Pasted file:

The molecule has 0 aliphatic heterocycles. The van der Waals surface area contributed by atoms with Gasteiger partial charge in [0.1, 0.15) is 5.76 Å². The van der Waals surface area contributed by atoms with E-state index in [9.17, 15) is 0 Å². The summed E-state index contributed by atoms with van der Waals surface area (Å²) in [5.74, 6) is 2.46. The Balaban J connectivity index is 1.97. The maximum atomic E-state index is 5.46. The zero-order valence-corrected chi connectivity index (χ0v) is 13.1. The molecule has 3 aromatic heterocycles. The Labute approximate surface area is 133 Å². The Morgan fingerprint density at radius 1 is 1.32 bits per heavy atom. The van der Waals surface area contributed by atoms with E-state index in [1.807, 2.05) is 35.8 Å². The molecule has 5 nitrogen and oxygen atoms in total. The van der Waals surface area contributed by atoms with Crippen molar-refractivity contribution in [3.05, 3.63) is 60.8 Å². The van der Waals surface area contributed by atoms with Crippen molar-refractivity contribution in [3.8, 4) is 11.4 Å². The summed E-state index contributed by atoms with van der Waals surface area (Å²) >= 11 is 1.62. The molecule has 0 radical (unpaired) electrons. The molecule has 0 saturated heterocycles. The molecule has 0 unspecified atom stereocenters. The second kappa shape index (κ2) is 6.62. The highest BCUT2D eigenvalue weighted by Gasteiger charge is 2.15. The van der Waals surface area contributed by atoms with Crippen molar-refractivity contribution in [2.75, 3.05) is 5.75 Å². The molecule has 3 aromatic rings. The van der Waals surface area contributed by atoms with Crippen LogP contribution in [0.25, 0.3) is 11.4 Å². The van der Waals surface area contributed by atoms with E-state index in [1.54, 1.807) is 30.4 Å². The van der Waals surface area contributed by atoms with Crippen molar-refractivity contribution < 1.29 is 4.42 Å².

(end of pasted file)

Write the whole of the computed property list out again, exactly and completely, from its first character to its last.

The molecule has 0 aliphatic heterocycles. The van der Waals surface area contributed by atoms with Gasteiger partial charge in [0.1, 0.15) is 5.76 Å². The van der Waals surface area contributed by atoms with E-state index in [9.17, 15) is 0 Å². The summed E-state index contributed by atoms with van der Waals surface area (Å²) in [5.74, 6) is 2.46. The Balaban J connectivity index is 1.97. The maximum atomic E-state index is 5.46. The zero-order valence-corrected chi connectivity index (χ0v) is 13.1. The molecule has 3 aromatic heterocycles. The Labute approximate surface area is 133 Å². The Morgan fingerprint density at radius 1 is 1.32 bits per heavy atom. The van der Waals surface area contributed by atoms with E-state index in [1.807, 2.05) is 35.8 Å². The molecule has 5 nitrogen and oxygen atoms in total. The van der Waals surface area contributed by atoms with Crippen molar-refractivity contribution in [3.05, 3.63) is 60.8 Å². The van der Waals surface area contributed by atoms with Crippen molar-refractivity contribution in [3.8, 4) is 11.4 Å². The summed E-state index contributed by atoms with van der Waals surface area (Å²) >= 11 is 1.62. The molecule has 0 radical (unpaired) electrons. The molecule has 0 saturated heterocycles. The molecule has 0 unspecified atom stereocenters. The second kappa shape index (κ2) is 6.62. The highest BCUT2D eigenvalue weighted by Gasteiger charge is 2.15. The van der Waals surface area contributed by atoms with Crippen molar-refractivity contribution in [2.75, 3.05) is 5.75 Å². The molecule has 3 aromatic rings. The van der Waals surface area contributed by atoms with Crippen LogP contribution in [0.25, 0.3) is 11.4 Å². The van der Waals surface area contributed by atoms with E-state index in [1.54, 1.807) is 30.4 Å². The van der Waals surface area contributed by atoms with Crippen molar-refractivity contribution < 1.29 is 4.42 Å².